‘Come visit us in winter’

After completing his MA in History from the University of Oslo, Nils Ragnar Kamsvag, Ambassador of Norway to India, joined…

‘Come visit us in winter’

Nils Ragnar Kamsvag, Ambassador of Norway to India (Photo: Facebook)

After completing his MA in History from the University of Oslo, Nils Ragnar Kamsvag, Ambassador of Norway to India, joined the MFA in 1981. After being the Secretary of the Royal Norwegian Embassy, Rome,in 1989,he was assigned a number of high-profile assignments including the one as Head of Information Division, MFA in 1993,which were succeeded by various roles including those as Ambassador, Middle East and North African Affairs, MFA from 2001 till 2003, as the Norwegian Representative to the Palestinian Authority, Al Ram till 2005, as Project Manager, Crisis Management, MFA till 2006 and many others. From 2010 to 2015, Ambassador Kamsvag served as Ambassador to Serbia, Macedonia and Montenegro Royal Norwegian Embassy, Belgrade. In this interview to The Statesman News Service he talks about the growing cooperation between India and Norway and the future prospects.


How do you look at current state of economic and political relations between India and Norway?


Our current political and economic relationship is more comprehensive than at any time in the 400 years of IndoNorwegian history. From Polar issues to research, defence or environmental issues: The scope of Indo-Norwegian relations is steadily growing more comprehensive.

No wonder then that Norway’s commercial profile in India has grown substantially over the last two decades. Few know that Norway is one of the major European investors in India, thanks to the growing investments of the Norwegian Pension Fund Global – the world’s largest sovereign wealth fund.

With India’s re-emergence as a global power, we also attach great significance to strengthened political contact. The tremendous growth ~ both physically and in terms of staff – of our Embassy and the Consulate General in Mumbai over the last years, testify to this effort. Nevertheless, there is still a vast and unfulfilled potential for increased co-operation between our two countries. This is work in progress, as it were.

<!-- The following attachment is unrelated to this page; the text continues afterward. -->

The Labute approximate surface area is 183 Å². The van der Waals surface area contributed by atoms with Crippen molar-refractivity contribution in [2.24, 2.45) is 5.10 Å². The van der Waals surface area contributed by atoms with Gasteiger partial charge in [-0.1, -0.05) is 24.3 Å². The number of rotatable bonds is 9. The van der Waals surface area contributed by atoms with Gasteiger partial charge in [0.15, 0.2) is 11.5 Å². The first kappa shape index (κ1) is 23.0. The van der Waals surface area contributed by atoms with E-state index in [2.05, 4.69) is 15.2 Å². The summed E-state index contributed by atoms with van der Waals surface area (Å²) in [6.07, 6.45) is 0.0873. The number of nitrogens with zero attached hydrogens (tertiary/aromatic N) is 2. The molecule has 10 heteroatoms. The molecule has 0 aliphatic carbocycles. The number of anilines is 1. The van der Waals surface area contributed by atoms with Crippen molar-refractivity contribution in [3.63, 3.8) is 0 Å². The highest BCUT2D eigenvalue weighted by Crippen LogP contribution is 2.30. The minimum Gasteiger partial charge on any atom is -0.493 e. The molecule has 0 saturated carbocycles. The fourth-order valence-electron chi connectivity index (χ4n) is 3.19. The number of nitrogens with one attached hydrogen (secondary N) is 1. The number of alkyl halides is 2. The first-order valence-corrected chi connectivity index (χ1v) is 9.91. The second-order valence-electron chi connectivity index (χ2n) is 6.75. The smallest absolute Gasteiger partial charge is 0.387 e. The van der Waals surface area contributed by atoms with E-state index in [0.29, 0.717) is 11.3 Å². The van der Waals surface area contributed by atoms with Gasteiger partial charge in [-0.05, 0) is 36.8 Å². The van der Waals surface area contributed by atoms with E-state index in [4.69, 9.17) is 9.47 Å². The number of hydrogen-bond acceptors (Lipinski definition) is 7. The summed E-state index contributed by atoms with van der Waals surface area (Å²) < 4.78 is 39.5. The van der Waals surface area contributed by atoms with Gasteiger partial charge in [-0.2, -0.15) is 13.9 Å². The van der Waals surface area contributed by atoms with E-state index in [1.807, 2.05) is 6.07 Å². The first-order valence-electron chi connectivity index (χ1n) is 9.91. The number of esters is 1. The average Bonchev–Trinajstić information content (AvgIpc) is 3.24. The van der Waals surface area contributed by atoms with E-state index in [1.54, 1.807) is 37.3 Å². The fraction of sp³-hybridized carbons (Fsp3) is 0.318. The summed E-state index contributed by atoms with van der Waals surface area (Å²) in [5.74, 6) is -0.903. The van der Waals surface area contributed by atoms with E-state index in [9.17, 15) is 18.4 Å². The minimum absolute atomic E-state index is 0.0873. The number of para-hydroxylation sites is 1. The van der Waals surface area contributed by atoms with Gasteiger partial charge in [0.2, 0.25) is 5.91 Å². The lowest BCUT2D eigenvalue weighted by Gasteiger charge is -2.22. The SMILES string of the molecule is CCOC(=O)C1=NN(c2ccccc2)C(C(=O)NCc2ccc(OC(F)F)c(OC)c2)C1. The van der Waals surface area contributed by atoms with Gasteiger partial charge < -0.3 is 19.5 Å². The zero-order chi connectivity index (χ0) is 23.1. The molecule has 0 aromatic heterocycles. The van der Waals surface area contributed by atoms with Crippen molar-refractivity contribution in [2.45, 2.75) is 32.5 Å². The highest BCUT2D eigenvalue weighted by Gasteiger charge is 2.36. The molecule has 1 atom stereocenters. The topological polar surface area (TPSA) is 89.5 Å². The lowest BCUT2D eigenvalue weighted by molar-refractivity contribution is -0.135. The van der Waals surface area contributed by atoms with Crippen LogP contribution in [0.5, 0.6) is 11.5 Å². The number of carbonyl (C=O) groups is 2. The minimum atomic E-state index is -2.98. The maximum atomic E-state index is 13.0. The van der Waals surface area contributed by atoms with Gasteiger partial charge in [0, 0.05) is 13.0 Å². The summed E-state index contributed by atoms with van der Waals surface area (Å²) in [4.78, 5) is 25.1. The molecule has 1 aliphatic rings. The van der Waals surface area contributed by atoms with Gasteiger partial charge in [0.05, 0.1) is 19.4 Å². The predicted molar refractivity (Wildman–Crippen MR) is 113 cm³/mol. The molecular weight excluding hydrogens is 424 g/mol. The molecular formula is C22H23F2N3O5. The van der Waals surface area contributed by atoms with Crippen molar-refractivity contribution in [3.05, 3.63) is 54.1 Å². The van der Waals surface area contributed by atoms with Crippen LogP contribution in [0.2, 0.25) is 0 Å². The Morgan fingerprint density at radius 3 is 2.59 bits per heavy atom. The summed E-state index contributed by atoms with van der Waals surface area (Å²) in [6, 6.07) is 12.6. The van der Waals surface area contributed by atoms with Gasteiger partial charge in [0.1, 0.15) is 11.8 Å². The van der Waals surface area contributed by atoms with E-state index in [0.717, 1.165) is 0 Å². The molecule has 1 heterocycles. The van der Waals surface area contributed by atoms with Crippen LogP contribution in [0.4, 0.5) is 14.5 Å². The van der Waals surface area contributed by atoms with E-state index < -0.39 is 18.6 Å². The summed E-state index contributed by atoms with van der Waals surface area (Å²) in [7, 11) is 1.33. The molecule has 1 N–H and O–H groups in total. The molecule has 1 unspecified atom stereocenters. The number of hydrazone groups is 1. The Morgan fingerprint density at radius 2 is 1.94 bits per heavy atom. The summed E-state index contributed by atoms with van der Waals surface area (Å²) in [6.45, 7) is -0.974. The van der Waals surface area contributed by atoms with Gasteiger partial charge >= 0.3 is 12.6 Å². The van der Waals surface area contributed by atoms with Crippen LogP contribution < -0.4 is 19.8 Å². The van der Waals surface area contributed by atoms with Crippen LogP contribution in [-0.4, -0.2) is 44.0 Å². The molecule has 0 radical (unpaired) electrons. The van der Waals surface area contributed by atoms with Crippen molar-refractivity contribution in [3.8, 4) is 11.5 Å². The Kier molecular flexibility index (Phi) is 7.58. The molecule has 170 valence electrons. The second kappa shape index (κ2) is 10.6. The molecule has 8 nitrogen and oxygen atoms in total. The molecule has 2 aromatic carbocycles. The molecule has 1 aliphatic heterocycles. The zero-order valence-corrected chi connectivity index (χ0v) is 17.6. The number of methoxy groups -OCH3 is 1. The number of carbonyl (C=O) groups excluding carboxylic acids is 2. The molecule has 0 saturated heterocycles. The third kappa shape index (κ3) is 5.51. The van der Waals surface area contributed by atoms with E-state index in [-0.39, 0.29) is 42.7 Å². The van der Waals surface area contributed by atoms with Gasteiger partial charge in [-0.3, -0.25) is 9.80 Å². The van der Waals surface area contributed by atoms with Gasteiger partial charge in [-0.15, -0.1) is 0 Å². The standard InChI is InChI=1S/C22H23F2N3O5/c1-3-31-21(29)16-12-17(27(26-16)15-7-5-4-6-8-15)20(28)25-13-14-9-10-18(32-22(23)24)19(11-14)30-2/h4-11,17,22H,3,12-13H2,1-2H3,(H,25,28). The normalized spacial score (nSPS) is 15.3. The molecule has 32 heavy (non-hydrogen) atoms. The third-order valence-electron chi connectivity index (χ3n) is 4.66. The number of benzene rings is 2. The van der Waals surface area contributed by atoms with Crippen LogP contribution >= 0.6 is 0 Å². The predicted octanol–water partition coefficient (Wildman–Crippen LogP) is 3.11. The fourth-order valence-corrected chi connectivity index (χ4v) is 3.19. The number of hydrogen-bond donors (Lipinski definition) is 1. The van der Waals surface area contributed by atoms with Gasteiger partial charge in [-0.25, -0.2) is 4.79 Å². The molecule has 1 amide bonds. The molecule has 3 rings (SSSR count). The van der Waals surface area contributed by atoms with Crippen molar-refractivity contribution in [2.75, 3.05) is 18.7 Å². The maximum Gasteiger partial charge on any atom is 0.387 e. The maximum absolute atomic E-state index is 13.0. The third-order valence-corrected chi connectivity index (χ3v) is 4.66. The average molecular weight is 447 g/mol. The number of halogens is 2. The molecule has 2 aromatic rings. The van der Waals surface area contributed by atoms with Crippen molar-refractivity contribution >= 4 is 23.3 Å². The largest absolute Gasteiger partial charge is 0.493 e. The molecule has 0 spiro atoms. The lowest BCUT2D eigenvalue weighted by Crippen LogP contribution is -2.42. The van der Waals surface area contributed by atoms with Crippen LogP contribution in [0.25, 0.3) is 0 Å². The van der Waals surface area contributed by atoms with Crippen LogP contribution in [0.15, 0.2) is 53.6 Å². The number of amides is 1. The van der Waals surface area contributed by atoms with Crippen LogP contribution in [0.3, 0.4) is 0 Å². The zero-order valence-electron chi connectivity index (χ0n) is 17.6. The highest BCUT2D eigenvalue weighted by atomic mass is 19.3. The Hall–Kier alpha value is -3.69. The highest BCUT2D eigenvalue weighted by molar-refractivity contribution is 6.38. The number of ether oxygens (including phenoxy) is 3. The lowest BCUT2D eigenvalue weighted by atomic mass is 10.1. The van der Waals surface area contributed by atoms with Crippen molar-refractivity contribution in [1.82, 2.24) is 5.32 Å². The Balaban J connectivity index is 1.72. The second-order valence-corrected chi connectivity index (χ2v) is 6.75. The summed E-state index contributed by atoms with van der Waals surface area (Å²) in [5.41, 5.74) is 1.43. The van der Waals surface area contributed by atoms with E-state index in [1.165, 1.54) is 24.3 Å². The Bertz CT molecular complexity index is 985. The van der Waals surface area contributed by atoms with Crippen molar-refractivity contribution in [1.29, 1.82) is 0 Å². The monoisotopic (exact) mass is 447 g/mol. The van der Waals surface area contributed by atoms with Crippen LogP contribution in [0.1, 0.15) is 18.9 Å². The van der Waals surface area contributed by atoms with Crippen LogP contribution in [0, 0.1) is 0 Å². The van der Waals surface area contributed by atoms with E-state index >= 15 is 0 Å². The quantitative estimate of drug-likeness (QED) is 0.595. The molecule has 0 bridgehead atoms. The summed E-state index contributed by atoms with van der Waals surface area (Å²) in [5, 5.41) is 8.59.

Why is Norway not a part of the European Union (EU)?

The short answer to this interesting question is the fact that the Norwegian people declined membership in the EU by popular vote two times: once in 1972 and then again in 1994. There are many theories for this. Many Norwegians felt uncertain about the consequences of a membership for our social standards, for democratic influence and for the future of our relative small-scale agriculture and for our rich marine resources.

In sum, the majority of the voters felt Norway was better off without a membership. And to be honest, one must admit that our country has fared pretty well without a membership. However, it is important to underline that Norway is a member of the single European market, with the exception of fish and agricultural products, through our membership in the European Economic Area (EEA). Norway is also a member of Schengen, so we are very much integrated with the EU ~ although not as full members.

You have been negotiating a mutual legal assistance treaty in criminal matters with India for quite some time. What is the progress on it?

We are aware of the treaty negotiations. I am sure relevant authorities on both sides are closely following this.

India claims to be a victim of terrorism sponsored by Pakistan.What is Norway’s view in the matter?